- Meyer M, Kircher M. Illumina sequencing library preparation for highly multiplexed target capture and sequencing. Cold Spring Harb Protoc. 2010;2010:t5448.View ArticleGoogle Scholar
- Lohse M, Bolger AM, Nagel A, Fernie AR, Lunn JE, Stitt M, Usadel B. RobiNA: a user-friendly, integrated software solution for RNA-Seq-based transcriptomics. Nucleic Acids Res. 2012;40:W622–7.PubMedPubMed CentralView ArticleGoogle Scholar
- Langmead B, Salzberg SL. Fast gapped-read alignment with Bowtie 2. Nat Methods. 2012;9:357–U354.PubMedPubMed CentralView ArticleGoogle Scholar
- Langmead B. Aligning short sequencing reads with Bowtie. Curr Protoc Bioinformatics. 2010;CHAPTER 11:Unit 11.17.Google Scholar
- Villacorta-Martin C, Núñez de Cáceres González FF, de Haan J, Huijben K, Passarinho P, Lugassi-Ben Hamo M, Zaccai M. Whole transcriptome profiling of the vernalization process in Lilium longiflorum (cultivar White Heaven) bulbs. BMC Genomics. 2015;16:550.PubMedPubMed CentralView ArticleGoogle Scholar
- Roberts A, Pachter L. Streaming fragment assignment for real-time analysis of sequencing experiments. Nat Methods. 2013;10:71–U99.PubMedView ArticleGoogle Scholar
- Anders S, Huber W. Differential expression analysis for sequence count data. Genome Biol. 2010;11:R106.PubMedPubMed CentralView ArticleGoogle Scholar
- Leng N, Dawson JA, Thomson JA, Ruotti V, Rissman AI, Smits BMG, Haag JD, Gould MN, Stewart RM, Kendziorski C. EBSeq: an empirical Bayes hierarchical model for inference in RNA-seq experiments. Bioinformatics. 2013;29:1035–43.PubMedPubMed CentralView ArticleGoogle Scholar
- Soneson C, Delorenzi M. A comparison of methods for differential expression analysis of RNA-seq data. Bmc Bioinformatics. 2013;14:91.PubMedPubMed CentralView ArticleGoogle Scholar
- Robinson MD, McCarthy DJ, Smyth GK. edgeR: a Bioconductor package for differential expression analysis of digital gene expression data. Bioinformatics. 2010;26:139–40.PubMedView ArticleGoogle Scholar
- Robinson MD, Oshlack A. A scaling normalization method for differential expression analysis of RNA-seq data. Genome Biol. 2010;11:R25.PubMedPubMed CentralView ArticleGoogle Scholar
- Gonzalez E, Brereton NJB, Marleau J, Guidi Nissim W, Labrecque M, Pitre FE, Joly S. Meta-transcriptomics indicates biotic cross-tolerance in willow trees cultivated on petroleum hydrocarbon contaminated soil. BMC Plant Biol. 2015;15:246.PubMedPubMed CentralView ArticleGoogle Scholar
- Ondov BD, Bergman NH, Phillippy AM. Interactive metagenomic visualization in a Web browser. Bmc Bioinformatics. 2011;12:385.PubMedPubMed CentralView ArticleGoogle Scholar
- Mao F, Dam P, Chou J, Olman V, Xu Y. DOOR: a database for prokaryotic operons. Nucleic Acids Res. 2009;37:D459–63.PubMedView ArticleGoogle Scholar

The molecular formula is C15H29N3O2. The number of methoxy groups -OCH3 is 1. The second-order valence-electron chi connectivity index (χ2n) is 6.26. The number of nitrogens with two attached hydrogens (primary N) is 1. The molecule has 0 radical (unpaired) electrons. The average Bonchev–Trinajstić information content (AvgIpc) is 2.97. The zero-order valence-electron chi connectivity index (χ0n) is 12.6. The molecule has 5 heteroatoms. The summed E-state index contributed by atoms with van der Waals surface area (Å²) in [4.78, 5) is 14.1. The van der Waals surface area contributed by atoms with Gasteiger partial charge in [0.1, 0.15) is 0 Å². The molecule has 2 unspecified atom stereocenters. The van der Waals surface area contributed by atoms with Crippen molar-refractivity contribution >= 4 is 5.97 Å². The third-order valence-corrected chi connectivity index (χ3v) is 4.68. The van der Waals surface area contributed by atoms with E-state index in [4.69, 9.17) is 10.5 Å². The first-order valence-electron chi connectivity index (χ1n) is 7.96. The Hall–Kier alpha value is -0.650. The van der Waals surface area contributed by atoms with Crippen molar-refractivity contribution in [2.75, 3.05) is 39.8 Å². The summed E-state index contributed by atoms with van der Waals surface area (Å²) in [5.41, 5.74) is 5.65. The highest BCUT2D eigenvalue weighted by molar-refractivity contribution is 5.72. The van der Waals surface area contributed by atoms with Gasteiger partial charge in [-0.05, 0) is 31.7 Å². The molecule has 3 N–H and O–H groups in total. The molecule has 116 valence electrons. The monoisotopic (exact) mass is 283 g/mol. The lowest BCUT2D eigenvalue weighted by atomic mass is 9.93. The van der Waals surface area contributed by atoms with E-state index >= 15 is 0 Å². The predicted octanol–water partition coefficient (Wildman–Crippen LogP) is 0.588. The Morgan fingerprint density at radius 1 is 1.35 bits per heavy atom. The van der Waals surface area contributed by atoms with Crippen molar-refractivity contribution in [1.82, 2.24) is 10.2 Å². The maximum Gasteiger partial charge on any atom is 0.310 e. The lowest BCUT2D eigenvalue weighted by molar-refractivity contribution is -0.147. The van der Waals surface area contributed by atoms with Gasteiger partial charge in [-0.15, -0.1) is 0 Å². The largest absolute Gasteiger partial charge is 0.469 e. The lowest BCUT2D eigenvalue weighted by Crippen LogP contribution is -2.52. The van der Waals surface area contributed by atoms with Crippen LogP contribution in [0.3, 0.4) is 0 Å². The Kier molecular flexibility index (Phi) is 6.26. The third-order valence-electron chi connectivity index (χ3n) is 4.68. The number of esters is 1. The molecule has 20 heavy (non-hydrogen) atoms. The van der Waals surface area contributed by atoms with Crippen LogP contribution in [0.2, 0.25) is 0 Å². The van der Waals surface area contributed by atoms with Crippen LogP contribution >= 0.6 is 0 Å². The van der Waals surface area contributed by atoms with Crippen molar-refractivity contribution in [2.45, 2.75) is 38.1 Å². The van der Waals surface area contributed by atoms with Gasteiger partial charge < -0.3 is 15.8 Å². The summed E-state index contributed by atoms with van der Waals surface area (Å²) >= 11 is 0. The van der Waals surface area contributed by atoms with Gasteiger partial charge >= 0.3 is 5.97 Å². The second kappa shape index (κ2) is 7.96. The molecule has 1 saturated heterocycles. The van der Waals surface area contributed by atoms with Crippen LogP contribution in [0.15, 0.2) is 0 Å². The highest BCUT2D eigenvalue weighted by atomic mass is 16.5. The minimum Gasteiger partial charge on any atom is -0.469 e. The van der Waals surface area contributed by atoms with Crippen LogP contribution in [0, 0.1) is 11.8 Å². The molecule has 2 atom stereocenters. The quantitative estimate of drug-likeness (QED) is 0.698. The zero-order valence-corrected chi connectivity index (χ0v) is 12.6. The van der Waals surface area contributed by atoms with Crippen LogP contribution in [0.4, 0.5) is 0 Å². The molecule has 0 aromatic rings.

- Hultman J, Waldrop MP, Mackelprang R, David MM, McFarland J, Blazewicz SJ, Harden J, Turetsky MR, McGuire AD, Shah MB. Multi-omics of permafrost, active layer and thermokarst bog soil microbiomes. Nature. 2015;521:208–12.PubMedView ArticleGoogle Scholar
- Tveit A, Schwacke R, Svenning MM, Urich T. Organic carbon transformations in high-Arctic peat soils: key functions and microorganisms. ISME j. 2013;7:299–311.PubMedView ArticleGoogle Scholar
- Bent SJ, Pierson JD, Forney LJ. Measuring species richness based on microbial community fingerprints: the emperor has no clothes. Appl Environ Microbiol. 2007;73:2399–401.PubMedPubMed CentralView ArticleGoogle Scholar
- Bellemain E, Carlsen T, Brochmann C, Coissac E, Taberlet P, Kauserud H. ITS as an environmental DNA barcode for fungi: an in silico approach reveals potential PCR biases. BMC Microbiol. 2010;10:189.PubMedPubMed CentralView ArticleGoogle Scholar
- Lindner DL, Banik MT. Intragenomic variation in the ITS rDNA region obscures phylogenetic relationships and inflates estimates of operational taxonomic units in genus Laetiporus. Mycologia. 2011;103:731–40.PubMedView ArticleGoogle Scholar
- Vetrovsky T, Baldrian P. The variability of the 16S rRNA gene in bacterial genomes and its consequences for bacterial community analyses. PLoS One. 2013;8(2):e57923.PubMedPubMed CentralView ArticleGoogle Scholar
- Guo LL, Sui ZH, Zhang S, Ren YY, Liu Y. Comparison of potential diatom ‘barcode’ genes (the 18S rRNA gene and ITS, COI, rbcL) and their effectiveness in discriminating and determining species taxonomy in the Bacillariophyta. Int J Syst Evol Microbiol. 2015;65:1369–80.PubMedView ArticleGoogle Scholar
- Maslunka C, Gifford B, Tucci J, Gurtler V, Seviour RJ. Insertions or deletions (Indels) in the rrn 16S-23S rRNA gene internal transcribed spacer region (ITS) compromise the typing and identification of strains within the Acinetobacter calcoaceticus-baumannii (Acb) complex and closely related members. PLoS One. 2014;9(8):e105390. https://doi.org/10.1371/journal.pone.0105390.